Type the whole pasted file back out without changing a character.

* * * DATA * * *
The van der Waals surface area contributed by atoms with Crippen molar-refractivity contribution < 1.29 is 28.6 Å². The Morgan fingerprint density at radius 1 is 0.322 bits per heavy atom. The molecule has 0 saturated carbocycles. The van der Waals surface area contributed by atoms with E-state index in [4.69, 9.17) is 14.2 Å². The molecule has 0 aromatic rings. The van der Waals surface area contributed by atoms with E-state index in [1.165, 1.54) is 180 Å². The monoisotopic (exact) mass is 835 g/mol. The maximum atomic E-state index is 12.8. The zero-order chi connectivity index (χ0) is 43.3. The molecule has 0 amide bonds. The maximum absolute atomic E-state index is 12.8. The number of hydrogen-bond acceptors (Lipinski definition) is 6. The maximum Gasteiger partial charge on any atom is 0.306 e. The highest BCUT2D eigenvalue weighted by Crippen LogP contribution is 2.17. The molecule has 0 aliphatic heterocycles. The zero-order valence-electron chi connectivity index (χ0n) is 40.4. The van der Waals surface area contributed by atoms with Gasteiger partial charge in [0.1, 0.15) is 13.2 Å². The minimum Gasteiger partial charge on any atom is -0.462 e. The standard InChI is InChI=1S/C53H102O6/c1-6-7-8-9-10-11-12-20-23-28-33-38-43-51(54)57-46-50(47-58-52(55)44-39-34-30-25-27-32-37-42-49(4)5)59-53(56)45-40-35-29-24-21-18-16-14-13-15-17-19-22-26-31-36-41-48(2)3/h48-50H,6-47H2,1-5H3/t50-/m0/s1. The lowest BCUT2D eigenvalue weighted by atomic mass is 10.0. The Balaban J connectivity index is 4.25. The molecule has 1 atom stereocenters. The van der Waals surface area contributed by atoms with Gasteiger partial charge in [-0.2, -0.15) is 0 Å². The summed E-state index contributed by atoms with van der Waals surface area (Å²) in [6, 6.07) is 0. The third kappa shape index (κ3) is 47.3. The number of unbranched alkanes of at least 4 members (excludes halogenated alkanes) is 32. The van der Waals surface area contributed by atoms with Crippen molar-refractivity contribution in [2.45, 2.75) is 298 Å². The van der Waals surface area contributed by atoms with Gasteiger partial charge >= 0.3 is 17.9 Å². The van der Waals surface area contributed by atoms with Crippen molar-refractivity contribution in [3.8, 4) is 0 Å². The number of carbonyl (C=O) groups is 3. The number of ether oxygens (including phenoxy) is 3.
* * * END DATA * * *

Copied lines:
The van der Waals surface area contributed by atoms with Crippen molar-refractivity contribution < 1.29 is 28.6 Å². The Morgan fingerprint density at radius 1 is 0.322 bits per heavy atom. The molecule has 0 saturated carbocycles. The van der Waals surface area contributed by atoms with E-state index in [4.69, 9.17) is 14.2 Å². The molecule has 0 aromatic rings. The van der Waals surface area contributed by atoms with E-state index in [1.165, 1.54) is 180 Å². The monoisotopic (exact) mass is 835 g/mol. The maximum atomic E-state index is 12.8. The zero-order chi connectivity index (χ0) is 43.3. The molecule has 0 amide bonds. The maximum absolute atomic E-state index is 12.8. The number of hydrogen-bond acceptors (Lipinski definition) is 6. The maximum Gasteiger partial charge on any atom is 0.306 e. The highest BCUT2D eigenvalue weighted by Crippen LogP contribution is 2.17. The molecule has 0 aliphatic heterocycles. The zero-order valence-electron chi connectivity index (χ0n) is 40.4. The van der Waals surface area contributed by atoms with Gasteiger partial charge in [0.1, 0.15) is 13.2 Å². The minimum Gasteiger partial charge on any atom is -0.462 e. The standard InChI is InChI=1S/C53H102O6/c1-6-7-8-9-10-11-12-20-23-28-33-38-43-51(54)57-46-50(47-58-52(55)44-39-34-30-25-27-32-37-42-49(4)5)59-53(56)45-40-35-29-24-21-18-16-14-13-15-17-19-22-26-31-36-41-48(2)3/h48-50H,6-47H2,1-5H3/t50-/m0/s1. The lowest BCUT2D eigenvalue weighted by atomic mass is 10.0. The Balaban J connectivity index is 4.25. The molecule has 1 atom stereocenters. The van der Waals surface area contributed by atoms with Gasteiger partial charge in [-0.2, -0.15) is 0 Å². The summed E-state index contributed by atoms with van der Waals surface area (Å²) in [6, 6.07) is 0. The third kappa shape index (κ3) is 47.3. The number of unbranched alkanes of at least 4 members (excludes halogenated alkanes) is 32. The van der Waals surface area contributed by atoms with Crippen molar-refractivity contribution in [2.45, 2.75) is 298 Å². The van der Waals surface area contributed by atoms with Gasteiger partial charge >= 0.3 is 17.9 Å². The van der Waals surface area contributed by atoms with Crippen molar-refractivity contribution in [3.8, 4) is 0 Å². The number of carbonyl (C=O) groups is 3. The number of ether oxygens (including phenoxy) is 3.